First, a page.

New DAM Administration Building Catalyzes Staff, Boosts Productivity
The Denver Art Museum’s new administration building is now open and in full operation. The three-story, 50,000-sq-ft structure is located on Denver Art Museum (DAM) property formally used for staff parking, directly west of the DAM Hamilton Building and just south of the Clyfford Still Museum.
The new building consolidates the museum’s 100-plus employees, including administration, curators and others, allowing for greater cross-campus collaboration. Its modernist interior has been designed to heighten staff creativity and productivity, while the structure’s exterior completes Denver’s iconic Civic Center Cultural Complex, according to the designers.
In addition to staff offices and workspaces, the privately funded, $11.5-million project also contains collection storage and a research library for scholars. The project was designed by Denver’s Roth Sheppard Architects and built by Saunders Construction of Centennial, Colo.
“The new office building will unite our campus and infuse the Golden Triangle neighborhood with the energy of more than 100 creative people,” says Christoph Heinrich, the Frederick and Jan Mayer Director of the DAM. “I’m looking forward to the full spectrum of museum employees being inspired by our world-class collections, eating lunch together and working in a space that encourages cross-campus collaboration.”
“Our new building’s open floor plan provides team members with optimal working and meeting spaces to inspire creativity and capitalize on the amazing talent we have at the museum,” says Cathey McClain Finlon, a member of the DAM Board of Trustees and a key leader on the project. “We also expect that it will add new foot traffic throughout the Golden Triangle neighborhood, generating positive economic impact to the area.”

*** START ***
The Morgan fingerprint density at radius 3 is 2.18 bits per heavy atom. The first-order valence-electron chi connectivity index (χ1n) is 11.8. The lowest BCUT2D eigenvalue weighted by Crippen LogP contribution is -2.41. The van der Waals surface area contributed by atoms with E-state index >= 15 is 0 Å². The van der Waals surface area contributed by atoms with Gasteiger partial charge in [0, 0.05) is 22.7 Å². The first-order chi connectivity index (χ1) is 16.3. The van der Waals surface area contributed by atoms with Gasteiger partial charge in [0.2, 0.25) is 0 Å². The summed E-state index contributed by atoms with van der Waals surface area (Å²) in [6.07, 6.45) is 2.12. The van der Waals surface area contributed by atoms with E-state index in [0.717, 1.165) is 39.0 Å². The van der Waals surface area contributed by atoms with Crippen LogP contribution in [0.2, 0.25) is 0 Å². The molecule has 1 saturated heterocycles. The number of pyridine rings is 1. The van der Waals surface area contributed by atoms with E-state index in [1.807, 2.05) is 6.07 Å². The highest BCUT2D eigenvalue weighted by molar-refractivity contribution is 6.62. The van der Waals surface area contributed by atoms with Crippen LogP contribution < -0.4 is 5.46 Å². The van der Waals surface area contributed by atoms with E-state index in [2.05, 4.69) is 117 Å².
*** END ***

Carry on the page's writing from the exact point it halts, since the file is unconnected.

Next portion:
The building’s simple, modernist workspaces and highly flexible gathering places create a calm, yet open and creative environment for staff to visualize, ideate and plan upcoming events. The new space will also help curators conceptualize new exhibitions and historians conduct research in a efficient and time-effective way, says Jeffrey Sheppard, co-founder and design principal at Denver’s Roth Sheppard Architects.
Beyond the building’s discreet front entrance, museum patrons are welcomed into the “culture” of the art world where the administrative departments and staff connect to the institution’s broader vision via an open, integrated office environment as well as views of the Hamilton and North Buildings to the east.
A raised roof with clerestory windows and a vertical three-story lightwell positioned above the exposed main stairway also draw daylight into the full depth of the interior encouraging more productive interaction during the day. The research library, with nodes for information and formal research, is also positioned within the lightwell.
“It is a once-in-a-lifetime opportunity to give the creative workforce of the museum a building that celebrates what they do, how they work together and how they connect back to the community,” Sheppard says.